Singapore Ranks Highest In The World For Total Stamp Duty On Foreigners Buying Residential Property

Singapore Ranks Highest In The World For Total Stamp Duty On Foreigners Buying Residential Property
Image: iStock

According to a study released by global real estate services provider Savills on 5 May 2023, Singapore ranks highest in the world for total stamp duty rates for a foreigner looking to buy a residential property, clocking in at about 64% of the selling price.

Image: Savills

This follows the Singapore government’s announcement on 26 April 2023 of the 100% increase in Additional Buyer’s Stamp Duty (ABSD) rate for foreigners purchasing residential property from 30 per cent to 60%. This was the third round of cooling measures since December 2021.

Wait, 3 times in 2 years? Why did the Singapore government raise ABSD again?

According to a joint statement issued by the Ministry of Finance and the Ministry of National Development and Monetary Authority of Singapore on 26 April 2023, the cooling measures implemented in December 2021 and September 2022 have had “a moderating effect”. However, in the first quarter of 2023, “property prices showed renewed signs of acceleration amid resilient demand.”

In addition, “demand from locals purchasing homes for owner-occupation has been especially strong, and there has also been renewed interest from local and foreign investors in our residential property market. If left unchecked, prices could run ahead of economic fundamentals, with the risk of a sustained increase in prices relative to incomes.”

Will raising ABSD rates for foreigners actually help the Singapore property market?

Analysts have bought into question whether the dramatic ABSD hike for foreigners will impact the overall property market given that foreigners only make up a small share of private home sales in Singapore.

Savills’ study notes that while foreign property purchases account for 5-7% of the total sales with the investment value for residential sites and properties amounting to S$1.58 billion ($1.18bn USD) in the first quarter of 2023, this made up for 28% of overall investment sales.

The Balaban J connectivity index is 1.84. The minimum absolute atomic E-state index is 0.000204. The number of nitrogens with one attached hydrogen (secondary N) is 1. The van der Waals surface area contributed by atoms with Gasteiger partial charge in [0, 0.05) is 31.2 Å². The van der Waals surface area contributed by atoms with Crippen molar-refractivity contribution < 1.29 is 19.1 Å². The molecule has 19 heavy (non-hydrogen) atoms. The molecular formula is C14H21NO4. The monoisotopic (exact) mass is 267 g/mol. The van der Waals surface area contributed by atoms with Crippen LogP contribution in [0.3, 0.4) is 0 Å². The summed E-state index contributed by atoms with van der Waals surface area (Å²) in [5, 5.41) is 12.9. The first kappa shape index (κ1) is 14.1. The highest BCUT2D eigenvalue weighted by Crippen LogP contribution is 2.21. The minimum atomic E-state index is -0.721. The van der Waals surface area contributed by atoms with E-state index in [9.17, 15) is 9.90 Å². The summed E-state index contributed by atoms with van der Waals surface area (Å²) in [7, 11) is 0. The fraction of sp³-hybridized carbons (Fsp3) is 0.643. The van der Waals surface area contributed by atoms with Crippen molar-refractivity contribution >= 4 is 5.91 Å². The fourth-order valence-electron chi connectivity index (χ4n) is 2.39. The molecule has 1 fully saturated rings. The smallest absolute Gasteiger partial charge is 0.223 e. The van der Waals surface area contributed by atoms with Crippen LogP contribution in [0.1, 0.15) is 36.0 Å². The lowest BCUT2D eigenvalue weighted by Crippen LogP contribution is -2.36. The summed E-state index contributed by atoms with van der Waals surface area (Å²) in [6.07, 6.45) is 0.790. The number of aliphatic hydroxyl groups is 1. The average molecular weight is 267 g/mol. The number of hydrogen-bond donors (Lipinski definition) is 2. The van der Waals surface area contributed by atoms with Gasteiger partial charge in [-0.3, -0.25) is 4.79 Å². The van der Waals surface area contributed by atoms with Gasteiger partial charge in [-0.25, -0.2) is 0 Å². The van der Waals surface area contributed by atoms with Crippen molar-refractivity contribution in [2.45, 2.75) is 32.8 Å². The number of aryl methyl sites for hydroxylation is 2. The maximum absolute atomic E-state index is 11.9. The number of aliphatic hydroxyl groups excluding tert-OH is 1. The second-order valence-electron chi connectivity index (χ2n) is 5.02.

The Singapore residential sector also recorded a quarterly growth of 12.5% from S$1.40 billion ($1.05bn USD) in the fourth quarter of 2022, despite no Government Land Sales sites being awarded in that quarter.

Will foreigners still want to buy property in Singapore then?

While 2022’s transaction volumes in the luxury market in the first quarter were lower than in 2021 when the market was seeing the results of pent-up demand, it is still relatively higher than pre-pandemic levels. The strong sales in the luxury market in the first half of 2022 showed signs of slowing down in the second half of the year, which was largely driven by rising interest rates.

The prime residential prices have, however, remained strong. This resilience is supported by the strong Singapore dollar and inflow of high net worth individuals setting up companies and family offices in Singapore.

Image: Giphy 

“Although Singapore has the highest stamp duty payable by foreigners buying private residential properties, it is a testament of Singapore’s attractiveness as a safe haven pad for the ultra-high-net worth individuals,” says Alan Cheong, Executive Director of Research & Consultancy, Savills Singapore.

Over the course of 2023, prices are still expected to grow between 6-7.9%.

How high are stamp duty rates in other countries?

According to the same study by Savills, Hong Kong is coming in at second place with 31.3% followed by Cape Town at 13.5%. The American cities of New York, Los Angeles, San Francisco and Miami are all at the lowest end of the chart with the stamp duties for property purchase at 4%, 1.1%, 0.9% and 0.5% respectively.

Image: Giphy 

However, these cities aren’t free from property cooling measures. Los Angeles had started enforcing a 4% tax since 1 April this year on all residential and commercial properties that are transferred or sold for more than $5 million USD and a 5.5% tax for all properties transferred or sold for US$10 million or more.

Even stricter, Canada has recently announced a ban on foreign buyers from buying property for 2 years with some exceptions. In Europe, Ireland and Portugal have ended their golden visa programmes citing direct and indirect consequences that the scheme had on the property markets. The golden visa programme granted the option of relocating and becoming residents to high-net-worth individuals.

What are your thoughts on ABSD? Share this article with your friends and family.